National Champions Review
Few film genres are as conservative as that of the sports film. Not only does it stick to formula much more than most genres, but so many of the films are about the upholding of tradition, nostalgia for a better and simpler plan, and idolization of all-knowing older male coaches. Even a movie like Moneyball is ultimately about a protagonist who’s a team executive, treated like a hero because he built a winning team with cheap players.
And that’s why National Champions is so surprising. It’s a movie set at a college sports championship game, but it’s not about the game, but rather about a labor action by a group of student-athletes. In fact, we don’t even say the game, and the stakes of the movie have nothing to do with the outcome of the game.
Yes, the movie is clumsy in many ways large and small, but it’s also quite a radical film, joining Steven Soderbergh’s High Flying Bird as the major works of an emerging Leftist Sports Movie canon.
The early parts of the film resemble a caper movie. Days before the college football championship games, two-star players (Stephan James and Alexander Ludwig) slip out of the team hotel and launch a boycott of the game, demanding that the business model of college sports be upended, in favor of college athletes being paid.
This of course sets off a firestorm, including a shark-like lawyer (Uzo Aduba) who’s digging up dirt and applying pressure, and various levels of gamesmanship. Most of the affected bigwigs are played by respected character actors like Tim Blake Nelson (as an oily booster), David Koechner (as the head of the conference), and, most notably, J.K. Simmons as the players’ coach.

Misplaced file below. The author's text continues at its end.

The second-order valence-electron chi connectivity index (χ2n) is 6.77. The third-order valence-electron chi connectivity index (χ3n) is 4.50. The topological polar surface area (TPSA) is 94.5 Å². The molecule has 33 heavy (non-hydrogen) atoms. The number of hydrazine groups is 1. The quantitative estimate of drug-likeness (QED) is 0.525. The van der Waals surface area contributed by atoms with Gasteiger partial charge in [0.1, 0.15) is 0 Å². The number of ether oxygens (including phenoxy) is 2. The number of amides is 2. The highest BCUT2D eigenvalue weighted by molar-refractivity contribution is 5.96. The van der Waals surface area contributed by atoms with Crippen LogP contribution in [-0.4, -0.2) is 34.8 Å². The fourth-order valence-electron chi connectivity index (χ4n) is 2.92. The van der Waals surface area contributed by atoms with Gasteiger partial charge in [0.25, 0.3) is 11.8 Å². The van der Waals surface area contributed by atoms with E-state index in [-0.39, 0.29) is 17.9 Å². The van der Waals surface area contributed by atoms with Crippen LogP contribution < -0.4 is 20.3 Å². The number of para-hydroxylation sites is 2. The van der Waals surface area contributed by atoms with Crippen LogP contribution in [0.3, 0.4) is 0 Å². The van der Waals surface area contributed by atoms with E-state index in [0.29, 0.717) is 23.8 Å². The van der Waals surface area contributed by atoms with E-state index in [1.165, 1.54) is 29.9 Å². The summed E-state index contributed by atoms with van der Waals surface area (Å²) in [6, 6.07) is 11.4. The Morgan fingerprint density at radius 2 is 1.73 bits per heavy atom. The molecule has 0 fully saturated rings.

There are various nods to real life, including the case of Colin Kaepernick, and the Virginia bowling alley brawl that landed Allen Iverson in jail. Several NFL players and media figures appear in the film; veteran NFL safety Malcolm Jenkins, who in real life remains an active player, is in this universe a color commentator on the national championship game. Jenkins himself was a participant in the NFL’s anthem protests.
Other things aren’t so real; the university is called “Missouri,” but it’s not the actual University of Missouri, with none of the real logos or nicknames.
The film is directed by Ric Roman Waugh, and it’s’ better than most of his previous work, such as Snitch, Angel Has Fallen, and Greenland. National Champions is actually based on a play, by Adam Mervis.
Sure, there are some things that don’t quite work. The actors playing the athletes are all noticeably too old to plausibly be college students. The score is treacly and annoying, and the movie for some weird reason begins with the characters reciting the Ezekiel 25:17 speech from Pulp Fiction. A big speech by Simmons seems lifted directly from Al Pacino’s “inches” speech in Any Given Sunday, and the stuff with Kristen Chenowith as Simmons’ cheating wife is deeply silly.
At one point, there’s a leak of confidential medical records and no mention that this is almost certainly illegal. And Timothy Olyphant has a weird, weird role that seems more like something that belongs in a Cold War spy movie than this particular movie.
But the movie has its heart in the right place and is the sort of film that would have been unthinkable as recently as ten years ago. However much audience appetite there is for a movie about sports labor issues, especially up against a baseball lockout, is another question entirely.
Watch National Champions